Now the real question for you: Why are you in business? Is David in business to put pipe in the ground, grow his equipment fleet, and pay his overhead expenses? Many business owners forget the purpose of their business is not to cover their costs, do work, and keep busy. It is to give them what they want. Do you want to only break-even by working hard, and keeping yourself, your crews, and equipment busy? Or do you want to own and build a company that produces a constant flow of money, passive income, equity, wealth, and freedom to you as the owner? Your business is a tool to deliver the results you want and fulfill your dream of business ownership.
David and I discussed his options in detail. Keep doing what he had always done and watch his future disappear. Or consider a radical change. If he sold eighty percent of his equipment; reduced his overhead by 20 people to one project manager, an estimator, and a few office staff; and just kept a few crews working; he could stay in business at a reduced break-even level of $1,500,000 in annual sales. That way, when the economy turns for the better, he could jump right back into the main business he excelled at and his company would be one of the last underground contractors still standing. Then he could take at least $3,000,000 generated from selling his equipment and invest it. I suggested he start looking to buy under-market and under-valued fixer upper homes in good locations that could rent out easily to families at break-even lease rates. I recommended he seek single family homes in clean and safe neighborhoods near business centers, schools, shopping centers, hospitals, and government offices. He could utilize his crews during down times and when work was slow to do the repairs and refurbishment on his investment properties.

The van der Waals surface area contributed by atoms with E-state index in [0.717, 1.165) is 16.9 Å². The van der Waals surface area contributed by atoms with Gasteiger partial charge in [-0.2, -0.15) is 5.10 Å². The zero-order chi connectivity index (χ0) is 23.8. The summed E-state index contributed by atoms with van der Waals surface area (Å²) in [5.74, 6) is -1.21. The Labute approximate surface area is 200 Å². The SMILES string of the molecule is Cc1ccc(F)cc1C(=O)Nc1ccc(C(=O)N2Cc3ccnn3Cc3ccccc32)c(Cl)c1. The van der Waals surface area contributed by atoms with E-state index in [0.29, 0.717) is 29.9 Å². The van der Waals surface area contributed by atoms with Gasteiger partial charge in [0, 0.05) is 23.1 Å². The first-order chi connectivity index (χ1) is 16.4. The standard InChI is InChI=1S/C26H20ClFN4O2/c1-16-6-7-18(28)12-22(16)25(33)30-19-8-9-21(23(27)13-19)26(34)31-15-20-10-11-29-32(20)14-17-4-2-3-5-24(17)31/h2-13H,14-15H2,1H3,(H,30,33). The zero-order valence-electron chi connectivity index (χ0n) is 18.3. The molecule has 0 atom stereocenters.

David made a goal to sell much of his equipment fleet and invest $3,000,000 to purchase 100 houses (100 houses @ $125,000 average price = $12,500.000 in value) within the next six months. If each home appreciated at least 25% over the next three years, his $3,000,000 investment would reap him at least $3,125,000 in net profit. This is a lot more than his construction company would have ever made, even in good times. David realized that his business was not the end, but a means to an end to ultimately get what he wanted.
Barry also was also in the 'Profit-Builder Circle' and listened to our discussions. He owns a sheet metal fabrication and construction company specializing in high-end metal work, stainless steel, copper, and specialty work, as well as flashing and gutters for homes and industrial buildings. As the economy started to slow, Barry told us he hadn't waited to take action. A year ago he decided to get into the heating, ventilating, and air conditioning (HVAC) service business. Several of his key employees were competent in HVAC work as well as sheet metal construction. His estimators (sales people) were already calling on contractors, apartment builders, facility managers, restaurants, retail stores, and real estate developers. Most of these existing customers owned buildings that needed ongoing HVAC service. A perfect match to start a business that's recession proof. Buildings still need to be serviced regardless of the economy.